Linear motors and actuators are now cost-competitive with ball screws and belt drives and offer distinctly superior agility and bandwidth for advanced positioning applications. New micromotors and actuators are helping to automate tasks not previously feasible. Direct linear drives are increasingly replacing servo-controlled pneumatic cylinders, contributing reliability and controllability, free from the cost, noise, and upkeep of air compressors.
Driven by semiconductor industry requirements, linear motor manufacturers have steadily increased precision, reduced prices, developed multiple motor types, and simplified integration into automation equipment. Modern linear motors provide 20g peak acceleration and 10-meters/second velocity, deliver unmatched dynamic agility, minimize maintenance, and multiply uptime. They have moved beyond specialized semiconductor industry usage to provide advanced performance in hosts of applications.
With ten times the speed and operating life of ball screws, linear direct drive technology is often the only solution for productivity-enhancing automation.
The dynamic performance of conventional positioning mechanisms is limited by lead screws, gear trains, belt drives, and flexible couplings, which produce hysteresis, backlash and wear. Similarly, pneumatic actuators suffer from piston mass and piston-cylinder friction, as well as air compressibility, which produces servo control complexity. Linear motors and actuators shed the mass and inertia of conventional positioners, and freed from these fundamental limitations, provide unequalled dynamic stiffness.
Direct drive force creation enables linear motors and actuators to achieve closed-loop bandwidth unavailable with alternative positioning mechanisms. The motor and actuator are able to take full advantage of modern controllers. These controllers are tuned for high loop gain operation, achieving wide bandwidth control, fast settling, and rapid recovery from transient disturbances.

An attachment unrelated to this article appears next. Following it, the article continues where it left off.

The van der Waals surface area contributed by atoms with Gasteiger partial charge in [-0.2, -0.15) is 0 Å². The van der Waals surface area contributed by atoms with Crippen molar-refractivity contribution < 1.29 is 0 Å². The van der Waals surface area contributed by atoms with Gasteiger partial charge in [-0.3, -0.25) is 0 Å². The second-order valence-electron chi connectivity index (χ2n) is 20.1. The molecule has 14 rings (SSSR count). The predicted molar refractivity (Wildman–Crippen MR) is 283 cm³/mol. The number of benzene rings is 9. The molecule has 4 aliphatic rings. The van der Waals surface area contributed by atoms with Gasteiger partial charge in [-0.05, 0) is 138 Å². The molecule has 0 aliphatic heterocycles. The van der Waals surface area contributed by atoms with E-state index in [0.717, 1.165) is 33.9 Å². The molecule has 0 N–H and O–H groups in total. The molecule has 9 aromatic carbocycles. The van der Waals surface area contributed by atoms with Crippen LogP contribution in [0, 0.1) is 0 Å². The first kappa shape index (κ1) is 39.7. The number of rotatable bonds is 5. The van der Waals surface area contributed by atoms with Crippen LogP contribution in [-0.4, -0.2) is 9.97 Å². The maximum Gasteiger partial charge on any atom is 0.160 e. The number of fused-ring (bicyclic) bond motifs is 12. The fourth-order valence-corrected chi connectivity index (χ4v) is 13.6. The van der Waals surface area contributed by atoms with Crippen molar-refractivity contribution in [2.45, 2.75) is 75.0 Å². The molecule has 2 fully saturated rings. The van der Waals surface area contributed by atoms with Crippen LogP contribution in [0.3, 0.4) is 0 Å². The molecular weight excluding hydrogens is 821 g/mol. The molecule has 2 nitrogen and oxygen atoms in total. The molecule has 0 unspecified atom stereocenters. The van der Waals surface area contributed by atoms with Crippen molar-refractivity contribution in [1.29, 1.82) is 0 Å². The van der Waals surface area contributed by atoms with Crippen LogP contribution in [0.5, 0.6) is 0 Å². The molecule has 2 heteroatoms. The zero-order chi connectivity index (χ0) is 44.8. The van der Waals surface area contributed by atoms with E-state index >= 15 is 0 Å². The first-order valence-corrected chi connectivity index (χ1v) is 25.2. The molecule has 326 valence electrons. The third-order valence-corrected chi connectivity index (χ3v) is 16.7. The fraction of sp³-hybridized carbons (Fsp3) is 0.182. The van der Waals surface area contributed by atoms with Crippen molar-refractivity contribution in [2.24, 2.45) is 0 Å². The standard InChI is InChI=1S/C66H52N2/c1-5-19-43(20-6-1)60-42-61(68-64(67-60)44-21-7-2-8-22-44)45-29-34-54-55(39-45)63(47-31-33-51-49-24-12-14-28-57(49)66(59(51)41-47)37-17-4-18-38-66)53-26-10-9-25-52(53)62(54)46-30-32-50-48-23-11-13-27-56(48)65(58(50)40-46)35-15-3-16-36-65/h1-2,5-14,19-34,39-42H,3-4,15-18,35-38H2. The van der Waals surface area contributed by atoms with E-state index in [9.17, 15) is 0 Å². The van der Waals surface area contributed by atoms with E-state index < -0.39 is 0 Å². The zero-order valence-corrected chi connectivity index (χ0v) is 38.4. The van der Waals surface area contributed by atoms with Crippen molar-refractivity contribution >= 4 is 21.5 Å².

Linear motors and actuators excel in making millimeters distance moves that operate in the static friction zone. Their low mass and minimal static friction minimizes the drive force necessary to start travel, and simplify the control system’s task in preventing overshoot when stopping. These attributes enable direct drive motors and actuators to scan microscope slides, for instance, and chart the X-Y locations of artifacts only millimeters apart.
Applications requiring rapid repetitive motion can exploit the linear actuator’s high bandwidth to double the throughput of ballscrews or belt drives. Machines that slice rolls of material to length (paper, plastics, even diapers) maximize throughput by operating without stopping the material flow. To cut on the fly, such machines accelerate the cutting blade to synchronize with material flow, travel at material speed to the cutting location, and then initiate the cut. After cutting, the blade is returned to to its starting point to await the next round-trip cutting cycle.
Linear motor types
Three basic linear motor configurations are available: flat bed, U-channel, and tubular motors. Each motor has intrinsic benefits and limitations.
Flat bed motors, while offering unlimited travel and highest drive force, exert considerable and undesirable magnetic attraction between the load carrying forcer and the motor’s permanent magnet track. This attraction force requires bearings that support the extra load.
The U-channel motor, with its iron-less core, has low inertia, hence maximum agility. However, the forcer’s load carrying magnetic coils travel deep within the U-channel frame, restricting heat removal.
Tubular linear motors are rugged, thermally efficient, and the simplest to install. They provide drop-in replacements for ballscrew and pneumatic positioners. The tubular motor’s permanent magnets are encased in a stainless steel tube (thrust rod), which is supported at both ends. Without additional thrust rod support, load travel is limited to 2 to 3 meters, depending on thrust rod diameter.